One intriguing development is the growth in decentralised energy production and efficiency solutions. We see opportunities to invest in providing power for residential and corporate tenants at a local level, through renewable-energy generation, battery storage and energy-efficiency measures. This theme will start to attract more attention in 2024.

What are the longer-term themes shaping infrastructure sectors and how are we responding to them?

JT: We are seeing the emergence of three global megatrends in infrastructure as the world responds to decarbonisation challenges. The first relates to the energy transition and encompasses growing demand for renewable assets such as windfarms and solar power but also energy storage, biogas and hydrogen.

We believe structural tailwinds will continue to support these sectors over the longer term

The second relates to the decarbonisation of transportation, with EV-charging networks and electric buses likely to play a key role. Third is digital infrastructure, where electrification and the growth of smart technologies should benefit fibre broadband, data centres and telecommunications towers.

While we are wary of the risks – particularly around planning bottlenecks for new projects – we believe structural tailwinds will continue to support these sectors over the longer term.

Are the incentives provided by the US and EU on clean tech opening up any opportunities to invest in early-stage companies developing low-carbon technologies?

LL: Exposure to early-stage climate technologies through private-market investments can create opportunities for financial returns and diversification, but also new solutions that could enable us to accelerate the decarbonisation of our own portfolios. From smart EV chargers to solar panels that produce potable water from the atmosphere, there are exciting innovations investors can access via an allocation to venture-capital (VC) funds.

There are exciting innovations investors can access via an allocation to venture-capital (VC) funds

The US Inflation Reduction Act earmarks $370 billion of subsidies and tax breaks for low-carbon industries. This is already “bending the cost curve” and should lead to faster growth and adoption for cutting-edge climate tech. The proposed EU Net Zero Industry Act has been touted as a European equivalent, although the scale of the support is likely to be much smaller, with a focus on amending state-aid rules as opposed to directly providing new capital.3

In the UK, the Mansion House Compact, under which nine of the UK’s largest defined-contribution (DC) pension schemes (including Aviva) have agreed to allocate five per cent of their portfolios to private equity – potentially unlocking £75 billion of capital – could provide a further boost to early-stage technology sectors.4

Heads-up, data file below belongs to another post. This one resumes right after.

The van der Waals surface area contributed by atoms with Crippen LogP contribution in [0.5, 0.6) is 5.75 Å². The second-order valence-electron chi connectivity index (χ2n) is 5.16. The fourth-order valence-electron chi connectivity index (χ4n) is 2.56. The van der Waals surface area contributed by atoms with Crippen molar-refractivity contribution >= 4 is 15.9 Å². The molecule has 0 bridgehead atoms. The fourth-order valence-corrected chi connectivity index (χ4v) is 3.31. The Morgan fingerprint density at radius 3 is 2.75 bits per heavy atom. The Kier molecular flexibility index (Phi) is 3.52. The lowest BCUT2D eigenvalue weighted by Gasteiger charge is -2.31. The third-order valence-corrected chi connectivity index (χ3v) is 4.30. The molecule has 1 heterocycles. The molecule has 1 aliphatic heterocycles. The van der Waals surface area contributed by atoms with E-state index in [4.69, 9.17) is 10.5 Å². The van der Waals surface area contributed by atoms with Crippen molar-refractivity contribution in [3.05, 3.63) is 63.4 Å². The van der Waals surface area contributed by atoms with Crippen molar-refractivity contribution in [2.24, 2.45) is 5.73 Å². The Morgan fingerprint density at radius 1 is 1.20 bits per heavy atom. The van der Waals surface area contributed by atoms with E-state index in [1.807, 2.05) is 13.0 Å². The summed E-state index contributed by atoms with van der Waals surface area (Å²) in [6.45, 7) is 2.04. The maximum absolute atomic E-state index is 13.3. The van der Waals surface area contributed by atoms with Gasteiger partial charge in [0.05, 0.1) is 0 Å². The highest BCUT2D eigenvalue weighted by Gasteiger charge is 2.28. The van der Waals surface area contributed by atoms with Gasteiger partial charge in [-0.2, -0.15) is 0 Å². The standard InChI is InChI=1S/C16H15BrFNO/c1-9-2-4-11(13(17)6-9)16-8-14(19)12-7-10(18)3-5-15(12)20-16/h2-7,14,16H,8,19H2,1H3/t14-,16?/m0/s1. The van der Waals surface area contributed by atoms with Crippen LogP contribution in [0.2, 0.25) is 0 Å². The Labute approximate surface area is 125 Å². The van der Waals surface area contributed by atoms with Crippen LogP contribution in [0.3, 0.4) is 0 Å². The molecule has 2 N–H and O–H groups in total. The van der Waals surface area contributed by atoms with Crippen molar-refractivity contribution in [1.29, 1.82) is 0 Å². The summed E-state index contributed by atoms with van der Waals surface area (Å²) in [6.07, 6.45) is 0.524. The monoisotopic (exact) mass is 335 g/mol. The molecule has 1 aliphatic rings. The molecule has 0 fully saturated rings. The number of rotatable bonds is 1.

One way to reduce emissions is to improve the energy efficiency of buildings. What are the characteristics that make an asset a good candidate for this kind of redevelopment?

LL: There is a compelling investment case for upgrading assets in this way. Climate-aligned real estate should benefit from a “green premium” thanks to increasing demand for modern, comfortable buildings that help tenants meet their own climate targets and reduce costs (energy-efficient property is cheaper to run). This is important in the context of the transition – by some estimates, 80 per cent of buildings that will exist in 2050 have already been built, so we must curb the emissions of existing stock where possible.5

But not all buildings are good candidates. It is important to avoid taking on too much additional location or market risk when embarking on a redevelopment. We exclusively focus on opportunities in the UK and Western Europe for this reason, favouring tired or obsolete assets in locations with strong local supply-and-demand fundamentals. For example, we are redeveloping Curtain House, a Victorian warehouse in East London, to create a modern office building that should benefit from its proximity to a key cluster for creative industries in the UK capital.

What role do nature-based solutions play in real assets portfolios? And how does direct investment compare with buying carbon credits?

JT: It can be difficult to access high-quality carbon credits, particularly in the UK, where supply is limited. And rising demand is making carbon allowances, such as those available under the European Union’s Emissions Trading System (ETS), more expensive.

Rising demand is making carbon allowances more expensive

This means investing in afforestation projects directly can be advantageous. We have made two investments in Scotland – Glen Dye Moor in Aberdeenshire, where we will be planting 5,000,000 trees and undertaking the restoration of 1,800 hectares of peatland, and Glen Forsa, where we'll be afforesting 1,500 hectares – which should contribute a cumulative 350,000 tonnes of carbon removal by 2040.

In doing so, we hope to keep our cost of carbon production down to around $15 per tonne; by comparison, the regulated price of EU carbon allowances hit €100 per tonne in 2023.6 This should allow us to both address residual carbon emissions from our portfolios and hedge against rising carbon prices.